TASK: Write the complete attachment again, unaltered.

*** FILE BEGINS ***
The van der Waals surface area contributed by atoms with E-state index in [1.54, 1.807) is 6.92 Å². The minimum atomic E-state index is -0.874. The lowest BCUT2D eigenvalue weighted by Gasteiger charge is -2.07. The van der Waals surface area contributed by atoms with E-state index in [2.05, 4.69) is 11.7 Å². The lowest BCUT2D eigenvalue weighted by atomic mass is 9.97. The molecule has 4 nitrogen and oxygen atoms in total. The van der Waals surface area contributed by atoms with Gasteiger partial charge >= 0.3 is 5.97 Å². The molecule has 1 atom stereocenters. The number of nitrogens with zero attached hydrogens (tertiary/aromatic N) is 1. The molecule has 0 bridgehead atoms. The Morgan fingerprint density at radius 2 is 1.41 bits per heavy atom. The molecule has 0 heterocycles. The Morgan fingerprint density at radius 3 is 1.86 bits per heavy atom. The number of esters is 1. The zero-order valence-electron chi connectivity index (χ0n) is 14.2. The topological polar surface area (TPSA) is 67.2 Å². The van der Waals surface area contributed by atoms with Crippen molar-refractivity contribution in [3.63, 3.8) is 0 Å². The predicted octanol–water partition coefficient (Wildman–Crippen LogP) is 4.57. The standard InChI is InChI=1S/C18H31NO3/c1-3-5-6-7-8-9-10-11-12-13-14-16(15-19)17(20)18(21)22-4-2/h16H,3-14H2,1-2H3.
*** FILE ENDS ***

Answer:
The van der Waals surface area contributed by atoms with E-state index in [1.54, 1.807) is 6.92 Å². The minimum atomic E-state index is -0.874. The lowest BCUT2D eigenvalue weighted by Gasteiger charge is -2.07. The van der Waals surface area contributed by atoms with E-state index in [2.05, 4.69) is 11.7 Å². The lowest BCUT2D eigenvalue weighted by atomic mass is 9.97. The molecule has 4 nitrogen and oxygen atoms in total. The van der Waals surface area contributed by atoms with Gasteiger partial charge >= 0.3 is 5.97 Å². The molecule has 1 atom stereocenters. The number of nitrogens with zero attached hydrogens (tertiary/aromatic N) is 1. The molecule has 0 bridgehead atoms. The Morgan fingerprint density at radius 2 is 1.41 bits per heavy atom. The molecule has 0 heterocycles. The Morgan fingerprint density at radius 3 is 1.86 bits per heavy atom. The number of esters is 1. The zero-order valence-electron chi connectivity index (χ0n) is 14.2. The topological polar surface area (TPSA) is 67.2 Å². The van der Waals surface area contributed by atoms with Crippen molar-refractivity contribution in [3.63, 3.8) is 0 Å². The predicted octanol–water partition coefficient (Wildman–Crippen LogP) is 4.57. The standard InChI is InChI=1S/C18H31NO3/c1-3-5-6-7-8-9-10-11-12-13-14-16(15-19)17(20)18(21)22-4-2/h16H,3-14H2,1-2H3.